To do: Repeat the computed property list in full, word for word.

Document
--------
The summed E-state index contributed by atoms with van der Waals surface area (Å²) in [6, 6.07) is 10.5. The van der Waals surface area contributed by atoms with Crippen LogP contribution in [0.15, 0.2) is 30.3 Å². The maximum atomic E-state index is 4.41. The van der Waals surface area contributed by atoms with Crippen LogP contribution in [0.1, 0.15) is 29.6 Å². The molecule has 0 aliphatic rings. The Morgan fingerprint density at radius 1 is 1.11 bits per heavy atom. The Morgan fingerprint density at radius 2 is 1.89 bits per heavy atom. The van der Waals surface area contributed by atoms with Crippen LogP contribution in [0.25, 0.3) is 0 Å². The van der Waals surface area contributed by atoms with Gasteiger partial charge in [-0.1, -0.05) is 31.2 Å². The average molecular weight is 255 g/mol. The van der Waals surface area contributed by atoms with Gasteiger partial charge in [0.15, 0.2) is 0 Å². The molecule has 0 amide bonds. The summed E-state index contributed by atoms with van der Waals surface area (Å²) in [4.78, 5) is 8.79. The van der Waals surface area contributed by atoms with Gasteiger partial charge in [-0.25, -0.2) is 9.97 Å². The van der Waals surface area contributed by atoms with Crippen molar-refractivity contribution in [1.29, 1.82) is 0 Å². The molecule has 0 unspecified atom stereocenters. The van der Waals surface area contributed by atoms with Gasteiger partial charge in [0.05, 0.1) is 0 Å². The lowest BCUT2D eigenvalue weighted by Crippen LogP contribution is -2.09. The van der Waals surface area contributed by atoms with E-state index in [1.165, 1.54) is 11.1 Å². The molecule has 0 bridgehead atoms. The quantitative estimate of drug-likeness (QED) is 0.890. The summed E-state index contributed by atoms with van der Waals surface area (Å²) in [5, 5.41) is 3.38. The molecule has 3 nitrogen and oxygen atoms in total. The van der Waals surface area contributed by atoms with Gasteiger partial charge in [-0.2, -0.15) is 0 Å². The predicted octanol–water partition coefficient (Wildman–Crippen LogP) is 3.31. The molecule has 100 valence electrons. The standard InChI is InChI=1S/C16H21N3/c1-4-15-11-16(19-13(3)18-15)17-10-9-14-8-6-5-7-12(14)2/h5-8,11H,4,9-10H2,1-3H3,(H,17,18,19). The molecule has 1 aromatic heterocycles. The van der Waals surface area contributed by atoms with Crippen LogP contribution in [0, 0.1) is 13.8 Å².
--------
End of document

The summed E-state index contributed by atoms with van der Waals surface area (Å²) in [6, 6.07) is 10.5. The van der Waals surface area contributed by atoms with Crippen LogP contribution in [0.15, 0.2) is 30.3 Å². The maximum atomic E-state index is 4.41. The van der Waals surface area contributed by atoms with Crippen LogP contribution in [0.1, 0.15) is 29.6 Å². The molecule has 0 aliphatic rings. The Morgan fingerprint density at radius 1 is 1.11 bits per heavy atom. The Morgan fingerprint density at radius 2 is 1.89 bits per heavy atom. The van der Waals surface area contributed by atoms with Crippen LogP contribution in [0.25, 0.3) is 0 Å². The van der Waals surface area contributed by atoms with Gasteiger partial charge in [-0.1, -0.05) is 31.2 Å². The average molecular weight is 255 g/mol. The van der Waals surface area contributed by atoms with Gasteiger partial charge in [0.15, 0.2) is 0 Å². The molecule has 0 amide bonds. The summed E-state index contributed by atoms with van der Waals surface area (Å²) in [4.78, 5) is 8.79. The van der Waals surface area contributed by atoms with Gasteiger partial charge in [-0.25, -0.2) is 9.97 Å². The van der Waals surface area contributed by atoms with Crippen molar-refractivity contribution in [1.29, 1.82) is 0 Å². The molecule has 0 unspecified atom stereocenters. The van der Waals surface area contributed by atoms with Gasteiger partial charge in [0.05, 0.1) is 0 Å². The lowest BCUT2D eigenvalue weighted by Crippen LogP contribution is -2.09. The van der Waals surface area contributed by atoms with E-state index in [1.165, 1.54) is 11.1 Å². The molecule has 0 bridgehead atoms. The quantitative estimate of drug-likeness (QED) is 0.890. The summed E-state index contributed by atoms with van der Waals surface area (Å²) in [5, 5.41) is 3.38. The molecule has 3 nitrogen and oxygen atoms in total. The van der Waals surface area contributed by atoms with Gasteiger partial charge in [-0.2, -0.15) is 0 Å². The predicted octanol–water partition coefficient (Wildman–Crippen LogP) is 3.31. The molecule has 100 valence electrons. The standard InChI is InChI=1S/C16H21N3/c1-4-15-11-16(19-13(3)18-15)17-10-9-14-8-6-5-7-12(14)2/h5-8,11H,4,9-10H2,1-3H3,(H,17,18,19). The molecule has 1 aromatic heterocycles. The van der Waals surface area contributed by atoms with Crippen LogP contribution in [0, 0.1) is 13.8 Å².